An array of reverse transfected cells can also be produced by either embodiment described herein. In the gelatin-DNA embodiment, the steps described above for producing DNA arrays are carried out and subsequently, the surface bearing the DNA-containing spots is covered with an appropriate amount of a lipid-based transfection reagent and the resulting product is maintained (incubated) under conditions appropriate for complex formation between DNA in the spots and the reagent. After sufficient time (e.g., about 20 minutes at 25° C.) for complex formation to occur, transfection reagent is removed, producing a surface bearing DNA and cells in an appropriate medium are added. The resulting product (a surface bearing DNA and plated cells) is maintained under conditions that result in entry of DNA into plated cells, thus producing an array (a surface bearing an array) of reverse transfected cells that contain defined DNA and are in discrete, defined locations on the array. Such cell arrays are the subject of this invention.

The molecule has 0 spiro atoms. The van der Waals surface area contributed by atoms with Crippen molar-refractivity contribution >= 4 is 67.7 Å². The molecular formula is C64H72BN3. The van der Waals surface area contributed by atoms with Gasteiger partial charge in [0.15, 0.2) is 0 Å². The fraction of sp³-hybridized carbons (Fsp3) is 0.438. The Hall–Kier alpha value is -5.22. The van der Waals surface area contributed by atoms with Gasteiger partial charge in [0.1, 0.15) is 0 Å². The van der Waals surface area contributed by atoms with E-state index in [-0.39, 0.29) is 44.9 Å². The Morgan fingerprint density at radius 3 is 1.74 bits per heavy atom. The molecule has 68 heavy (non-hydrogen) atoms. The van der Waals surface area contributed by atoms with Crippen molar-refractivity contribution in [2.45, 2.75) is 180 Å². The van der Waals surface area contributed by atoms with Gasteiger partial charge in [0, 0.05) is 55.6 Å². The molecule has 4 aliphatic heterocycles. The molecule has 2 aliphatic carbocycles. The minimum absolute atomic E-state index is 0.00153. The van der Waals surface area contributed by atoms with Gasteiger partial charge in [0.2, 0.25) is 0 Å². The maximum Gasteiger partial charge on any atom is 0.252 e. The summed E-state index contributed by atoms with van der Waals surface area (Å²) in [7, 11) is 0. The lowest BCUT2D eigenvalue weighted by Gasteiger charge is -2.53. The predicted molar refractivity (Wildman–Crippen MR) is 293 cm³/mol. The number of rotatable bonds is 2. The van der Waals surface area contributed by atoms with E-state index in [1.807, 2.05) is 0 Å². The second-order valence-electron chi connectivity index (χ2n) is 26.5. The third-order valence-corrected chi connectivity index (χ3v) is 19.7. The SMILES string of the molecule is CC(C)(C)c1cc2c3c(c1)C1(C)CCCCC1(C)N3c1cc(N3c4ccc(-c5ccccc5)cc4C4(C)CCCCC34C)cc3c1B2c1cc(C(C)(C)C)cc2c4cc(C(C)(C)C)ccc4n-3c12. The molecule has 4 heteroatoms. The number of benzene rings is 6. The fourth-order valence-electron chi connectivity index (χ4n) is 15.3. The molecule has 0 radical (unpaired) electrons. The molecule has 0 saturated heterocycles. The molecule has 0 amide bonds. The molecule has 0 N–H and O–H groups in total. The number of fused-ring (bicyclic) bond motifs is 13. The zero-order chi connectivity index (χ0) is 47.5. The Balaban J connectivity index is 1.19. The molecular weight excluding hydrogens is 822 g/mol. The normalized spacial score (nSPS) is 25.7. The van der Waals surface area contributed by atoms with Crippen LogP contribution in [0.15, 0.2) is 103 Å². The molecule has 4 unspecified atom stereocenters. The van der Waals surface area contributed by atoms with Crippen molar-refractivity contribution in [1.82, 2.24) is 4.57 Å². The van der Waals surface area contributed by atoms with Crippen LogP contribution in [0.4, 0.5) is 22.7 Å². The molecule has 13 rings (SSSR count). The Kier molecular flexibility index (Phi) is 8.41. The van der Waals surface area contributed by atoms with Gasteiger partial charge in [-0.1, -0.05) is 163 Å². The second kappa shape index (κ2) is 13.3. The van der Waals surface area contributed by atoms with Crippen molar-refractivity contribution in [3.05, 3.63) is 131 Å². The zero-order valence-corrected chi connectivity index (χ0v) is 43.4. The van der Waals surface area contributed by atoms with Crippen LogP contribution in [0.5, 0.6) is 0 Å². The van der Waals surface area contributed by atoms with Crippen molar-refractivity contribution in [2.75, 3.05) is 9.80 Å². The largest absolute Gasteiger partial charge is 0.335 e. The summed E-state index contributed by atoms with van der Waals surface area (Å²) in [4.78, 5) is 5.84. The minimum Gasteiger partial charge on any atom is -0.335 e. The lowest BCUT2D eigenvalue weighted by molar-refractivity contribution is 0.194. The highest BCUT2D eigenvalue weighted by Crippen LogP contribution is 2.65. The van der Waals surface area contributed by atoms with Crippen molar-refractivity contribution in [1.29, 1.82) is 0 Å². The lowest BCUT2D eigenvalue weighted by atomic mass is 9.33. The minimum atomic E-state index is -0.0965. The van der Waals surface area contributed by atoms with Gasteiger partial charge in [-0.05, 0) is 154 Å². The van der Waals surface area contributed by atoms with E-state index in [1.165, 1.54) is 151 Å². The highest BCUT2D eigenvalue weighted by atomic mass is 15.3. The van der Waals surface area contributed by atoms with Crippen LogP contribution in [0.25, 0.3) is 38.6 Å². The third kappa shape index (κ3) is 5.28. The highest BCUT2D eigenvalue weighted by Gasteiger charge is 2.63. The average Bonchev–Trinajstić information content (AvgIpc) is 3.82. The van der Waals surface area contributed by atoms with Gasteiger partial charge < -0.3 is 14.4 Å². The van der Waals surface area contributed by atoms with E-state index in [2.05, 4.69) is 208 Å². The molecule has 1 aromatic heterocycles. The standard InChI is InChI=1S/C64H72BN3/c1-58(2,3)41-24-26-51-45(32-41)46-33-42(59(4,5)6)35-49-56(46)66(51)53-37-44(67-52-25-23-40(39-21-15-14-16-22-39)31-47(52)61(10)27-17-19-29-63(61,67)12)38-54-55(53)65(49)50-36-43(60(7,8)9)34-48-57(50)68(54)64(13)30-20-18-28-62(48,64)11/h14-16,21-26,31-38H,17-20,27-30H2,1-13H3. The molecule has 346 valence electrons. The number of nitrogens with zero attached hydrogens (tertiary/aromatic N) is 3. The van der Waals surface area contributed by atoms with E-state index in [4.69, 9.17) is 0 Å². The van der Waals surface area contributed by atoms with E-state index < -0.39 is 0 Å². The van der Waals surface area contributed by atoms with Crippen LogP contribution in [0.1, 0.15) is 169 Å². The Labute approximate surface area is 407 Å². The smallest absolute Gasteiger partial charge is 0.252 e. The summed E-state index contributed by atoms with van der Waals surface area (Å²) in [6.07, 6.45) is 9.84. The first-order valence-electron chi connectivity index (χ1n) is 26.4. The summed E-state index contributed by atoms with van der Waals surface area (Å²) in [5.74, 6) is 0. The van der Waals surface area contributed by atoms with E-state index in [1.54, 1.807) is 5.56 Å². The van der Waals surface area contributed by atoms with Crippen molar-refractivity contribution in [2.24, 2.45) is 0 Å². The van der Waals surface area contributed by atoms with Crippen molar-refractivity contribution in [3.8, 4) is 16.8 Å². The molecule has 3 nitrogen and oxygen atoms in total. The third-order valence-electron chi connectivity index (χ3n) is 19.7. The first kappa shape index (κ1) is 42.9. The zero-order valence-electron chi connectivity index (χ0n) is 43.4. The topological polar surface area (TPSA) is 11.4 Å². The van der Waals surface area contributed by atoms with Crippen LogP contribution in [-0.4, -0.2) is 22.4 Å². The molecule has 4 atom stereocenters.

In the lipid-DNA embodiment, the steps described above for producing DNA arrays are carried out and subsequently (after drying is sufficient to affix the DNA-containing spots to the surface, such as a slide or well bottom), cells are plated on top of the surface bearing the DNA-containing spots and the resulting slides, which contain the dried lipid-DNA mixture and cells to be reverse transfected, are maintained under conditions appropriate for growth of the cells and entry of DNA into the cells, thus producing an array (a surface bearing an array) of reverse transfected cells that contain defined DNA and are in discrete, defined locations on the array. Such arrays are the subject of this invention.